Cambridge University Just Delivered A Clear Victory For Free Speech

Cambridge University Just Delivered A Clear Victory For Free Speech

The voting result at Cambridge showed that the majority of people, regardless of their political and ideological affiliations, value free speech.
Helen Raleigh
By

College campuses have recently become a major battleground for free speech. For a while, however, it seemed advocates for censoring speeches and canceling speakers were winning.

Just last week, professor Joseph Epstein, currently a lecturer at Northwestern University, was effectively canceled by the university after he wrote an op-ed criticizing Jill Biden, wife of Joe Biden, for insisting on using the honorific “Dr.” in front of her name because she has a Ph.D. in education.

Still, all is not lost for proponents of free speech. The United Kingdom’s Cambridge University just proved free speech can win even on one of the most “woke“ college campuses.

A few months ago, the university’s council proposed a new free speech policy that sought to censor speech in the name of “respect.” The policy stated that staff and students should be able to “express new ideas and controversial or unpopular opinions within the law, without fear of disrespect or discrimination” and “the University expects its staff, students and visitors to be respectful of the differing opinions of others… [and] be respectful of the diverse identities of others.”

Proponents of free speech pushed back immediately. While everyone agreed that a civil debate should be respectful, Arif Ahmed, a Cambridge reader in philosophy (equivalent to associate professor in the United States), worried, “’Respect’ as used here may be taken to imply admiration or approval. We should not be expected to respect all opinions or identities that the law permits.”

After all, not all ideas and theories deserve respect. Some ideas are so erroneous or malevolent that they must be debated and challenged. A policy mandating respect, in Ahmed’s words, may gradually shift people’s attitude from “polite forbearance, to positive admiration, and even to the point of unquestioning deference.”

David Butterfield, a fellow at Queens College, expressed his support for this perspective:

We have no right to expect respect for what we say and believe, however fervently and however legally. But we all have the right to be tolerated — and coercion or bullying to close down any such statements should be anathema to an atmosphere of open inquiry.

Stephen Fry, a famed actor, comedian, and a Cambridge alumnus, shared Butterfield’s concern in an op-ed for the Sunday Times:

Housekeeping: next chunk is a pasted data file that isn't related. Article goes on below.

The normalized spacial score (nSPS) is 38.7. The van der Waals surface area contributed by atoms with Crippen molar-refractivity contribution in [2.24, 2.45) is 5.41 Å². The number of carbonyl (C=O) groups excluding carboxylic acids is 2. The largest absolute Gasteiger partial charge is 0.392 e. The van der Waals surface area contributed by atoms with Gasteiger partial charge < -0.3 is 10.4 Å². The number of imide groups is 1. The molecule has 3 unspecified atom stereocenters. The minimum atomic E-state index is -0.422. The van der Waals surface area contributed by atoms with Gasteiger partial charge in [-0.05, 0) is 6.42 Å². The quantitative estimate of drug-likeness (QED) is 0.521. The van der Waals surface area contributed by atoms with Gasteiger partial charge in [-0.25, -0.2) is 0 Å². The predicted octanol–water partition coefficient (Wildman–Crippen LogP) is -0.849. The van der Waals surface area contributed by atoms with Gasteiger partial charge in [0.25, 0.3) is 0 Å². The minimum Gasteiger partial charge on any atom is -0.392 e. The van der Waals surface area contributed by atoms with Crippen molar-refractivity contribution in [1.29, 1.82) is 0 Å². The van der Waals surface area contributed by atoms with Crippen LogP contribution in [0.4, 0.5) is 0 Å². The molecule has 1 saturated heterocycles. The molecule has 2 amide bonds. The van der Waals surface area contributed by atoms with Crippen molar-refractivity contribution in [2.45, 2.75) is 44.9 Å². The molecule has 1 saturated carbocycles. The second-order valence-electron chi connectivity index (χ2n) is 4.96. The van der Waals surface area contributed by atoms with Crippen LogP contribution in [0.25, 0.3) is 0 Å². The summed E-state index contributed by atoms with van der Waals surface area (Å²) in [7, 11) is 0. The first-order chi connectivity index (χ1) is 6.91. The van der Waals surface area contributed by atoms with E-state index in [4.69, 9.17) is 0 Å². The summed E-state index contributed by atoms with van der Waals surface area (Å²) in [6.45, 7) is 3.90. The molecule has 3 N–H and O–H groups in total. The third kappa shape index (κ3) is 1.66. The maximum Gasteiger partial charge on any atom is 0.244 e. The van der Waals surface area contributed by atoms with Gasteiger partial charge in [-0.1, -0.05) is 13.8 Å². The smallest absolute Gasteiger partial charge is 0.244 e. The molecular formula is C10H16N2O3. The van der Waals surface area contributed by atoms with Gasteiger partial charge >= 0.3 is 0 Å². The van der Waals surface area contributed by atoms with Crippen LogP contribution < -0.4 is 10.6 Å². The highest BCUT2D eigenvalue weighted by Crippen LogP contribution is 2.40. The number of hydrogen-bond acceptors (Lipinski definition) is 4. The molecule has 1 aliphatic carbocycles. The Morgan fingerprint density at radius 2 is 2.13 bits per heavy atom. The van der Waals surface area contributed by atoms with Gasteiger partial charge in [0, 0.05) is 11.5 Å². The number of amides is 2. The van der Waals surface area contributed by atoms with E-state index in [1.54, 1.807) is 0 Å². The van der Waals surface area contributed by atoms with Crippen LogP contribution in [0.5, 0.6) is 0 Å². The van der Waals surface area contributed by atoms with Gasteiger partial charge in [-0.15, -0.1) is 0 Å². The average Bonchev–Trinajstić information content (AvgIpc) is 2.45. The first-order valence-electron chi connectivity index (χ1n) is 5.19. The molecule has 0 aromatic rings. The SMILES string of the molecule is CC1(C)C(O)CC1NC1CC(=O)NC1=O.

A demand for respect is like a demand for a laugh, or demands for love, loyalty, and allegiance. They cannot be given if not felt … what is really being asked is a pretense, a display of lip-service, which in a university whose reputation is founded on empirical and rational inquiry, open argument, and free thought, is surely inimical.

Ahmed and his colleagues offer three amendments to the new free speech policy. First, they propose changing the word “respect” to “tolerance,” arguing staff and students should be able to “question and test received wisdom, and to express new ideas and controversial or unpopular opinions within the law, without fear of intolerance or discrimination” and “the University expects its staff, students and visitors to be tolerant of the differing opinions of others … [and] be tolerant of the diverse identities of others, in line with the University’s core value of freedom from discrimination.”

Amendment two addresses the popular phenomenon of dis-inviting speakers. The Foundation for Individual Rights in Education keeps a “disinvitation” database to track speakers who have been invited and then their invitations rescinded by various colleges and universities. The database has already collected more than 400 names, including former First Lady Laura Bush and former Secretary of State Condoleezza Rice.

Cambridge University got an “honorable” mention in the database because, in 2019, it rescinded a visiting fellowship to best-selling author Jordan Peterson, because some leftists at the university were offended by Peterson’s outspokenness against political correctness, especially on gender-related issues.

Supporters of free speech pointed to Peterson’s “cancelation” by Cambridge as evidence that Amendment two is imperative because it ensures speakers, no matter how controversial or unpopular their ideas are, will not be dis-invited or barred from giving speeches on campus, unless what they intend to say breaches the law.